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New poll finds teachers are unlikely to recommend their profession and are disillusioned with parents and school boards

Kevin Mahnken | December 4, 2018

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Mark Linney, a teacher from Ardmore, Oklahoma, protests at the state capitol in April. (Photo: J Pat Carter/AFP/Getty Images)

American teachers are less enthused about their jobs than are local politicians or active-duty military personnel, according to the 2018 EdChoice Schooling in America Survey. After a year that saw educators revolt over low pay, and teachers unions seriously weakened by a landmark Supreme Court decision, the survey also found the profession disillusioned with parents and school boards.

This is the sixth edition of the annual poll, which measures public attitudes on schooling options, school quality, and state and federal education policy. EdChoice, an Indianapolis-based research and advocacy group, tends to favor school choice options such as private school vouchers or education savings accounts.

The poll’s 2018 iteration is the first to include the voices of teachers. Survey administrators conducted online interviews with 777 traditional public school teachers (i.e., active instructors working exclusively in district schools, not charters) about their feelings toward the job, this year’s wave of mass walkouts, and their level of trust in key figures in public schooling.

The results were bracing. Overall, teachers were unlikely to recommend teaching as a profession.

To rate job satisfaction, EdChoice relied on a metric called Net Promoter Score, a calculation designed to measure how likely a customer would be to continue to buy a given product and urge others to do so. On a 10-point scale, respondents who rate themselves a nine or a 10 are considered “promoters,” who will loyally stump for a product or service; those who rate a seven or eight are so-called “passives,” who could be lured away by a competitor; and anyone rated six or below are “detractors,” unhappy consumers who pose an active threat to the brand through bad word-of-mouth.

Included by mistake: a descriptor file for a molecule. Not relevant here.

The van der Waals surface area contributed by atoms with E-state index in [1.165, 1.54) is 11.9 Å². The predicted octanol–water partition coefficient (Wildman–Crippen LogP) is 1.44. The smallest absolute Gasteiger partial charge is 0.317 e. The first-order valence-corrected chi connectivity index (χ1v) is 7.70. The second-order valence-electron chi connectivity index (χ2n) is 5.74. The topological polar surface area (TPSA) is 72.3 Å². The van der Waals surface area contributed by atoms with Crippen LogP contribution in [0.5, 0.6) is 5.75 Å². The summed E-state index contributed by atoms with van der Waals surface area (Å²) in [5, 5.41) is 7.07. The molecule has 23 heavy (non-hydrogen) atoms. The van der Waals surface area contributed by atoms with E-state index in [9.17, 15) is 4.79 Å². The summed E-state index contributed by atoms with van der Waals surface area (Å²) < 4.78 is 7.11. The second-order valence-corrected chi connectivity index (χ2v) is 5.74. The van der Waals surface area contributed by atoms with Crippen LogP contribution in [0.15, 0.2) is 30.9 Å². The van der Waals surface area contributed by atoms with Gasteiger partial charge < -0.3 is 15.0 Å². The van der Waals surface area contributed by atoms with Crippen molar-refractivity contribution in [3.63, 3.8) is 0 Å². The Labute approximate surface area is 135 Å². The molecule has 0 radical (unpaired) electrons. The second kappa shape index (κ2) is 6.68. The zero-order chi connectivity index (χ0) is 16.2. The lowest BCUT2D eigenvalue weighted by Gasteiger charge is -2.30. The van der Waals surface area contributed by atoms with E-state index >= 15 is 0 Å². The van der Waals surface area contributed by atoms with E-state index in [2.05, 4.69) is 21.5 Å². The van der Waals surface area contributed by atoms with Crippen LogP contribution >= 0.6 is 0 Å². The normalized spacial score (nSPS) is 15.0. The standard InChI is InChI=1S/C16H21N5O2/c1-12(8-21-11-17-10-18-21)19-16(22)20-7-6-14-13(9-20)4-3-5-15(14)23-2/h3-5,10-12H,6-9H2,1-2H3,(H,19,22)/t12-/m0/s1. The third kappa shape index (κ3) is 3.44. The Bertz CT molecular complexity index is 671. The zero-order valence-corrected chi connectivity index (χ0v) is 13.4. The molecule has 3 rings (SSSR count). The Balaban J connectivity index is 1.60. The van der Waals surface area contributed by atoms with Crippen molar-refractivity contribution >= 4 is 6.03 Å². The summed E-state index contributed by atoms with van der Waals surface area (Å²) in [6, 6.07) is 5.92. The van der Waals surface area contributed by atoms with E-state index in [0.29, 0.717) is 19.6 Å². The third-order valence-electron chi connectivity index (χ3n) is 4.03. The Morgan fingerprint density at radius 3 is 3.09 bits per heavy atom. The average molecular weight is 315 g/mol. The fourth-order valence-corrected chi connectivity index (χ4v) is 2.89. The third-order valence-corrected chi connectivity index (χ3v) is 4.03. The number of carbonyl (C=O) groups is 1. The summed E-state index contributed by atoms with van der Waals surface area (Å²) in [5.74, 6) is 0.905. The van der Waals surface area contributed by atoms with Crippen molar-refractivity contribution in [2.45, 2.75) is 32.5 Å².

When asked by EdChoice whether they would recommend teaching in a public school to a friend, a full 74 percent of respondents were measured as either passives or detractors. The median score for teachers was just a 6.49 — much lower than comparable ratings for state legislators (8.19) or military service members (8.41). The survey authors wrote that they were “shocked” by the level of dissatisfaction.

Additionally, few teachers said they placed much trust in education stakeholders outside their building. While a majority of teachers said they had “complete” or “a lot of” trust in their principal (57 percent) or their students (52 percent), less than half said the same of their union leadership (46 percent) or their district superintendent (41 percent). Parents only won a great deal of trust from 36 percent of teachers, while state and federal education authorities were both mired beneath the 30 percent mark.

Other noteworthy findings from the survey:

• Fifty-five percent of the general public — a selection of 1,002 respondents independent from the teacher sample — said that public education in the United States was headed on the “wrong track,” the same percentage as in last year’s survey. Thirty-five percent said the opposite, an eight-point increase since 2007.

• Many parents report making considerable sacrifices for the sake of their children’s education. Some 40 percent reported taking on an additional job to support their kids’ schooling needs, nearly twice as many as when EdChoice asked the same question in 2016. Thirty percent said they had changed their jobs, while 29 percent said they had moved closer to their kids’ school.

• Even as many expressed pessimism with America’s education system overall, most parents said they were satisfied with their own children’s schools. Eighty-six percent of homeschool parents, 79 percent of private school parents, 78 percent of charter parents, and 66 percent of district school parents said they were satisfied with their schools.

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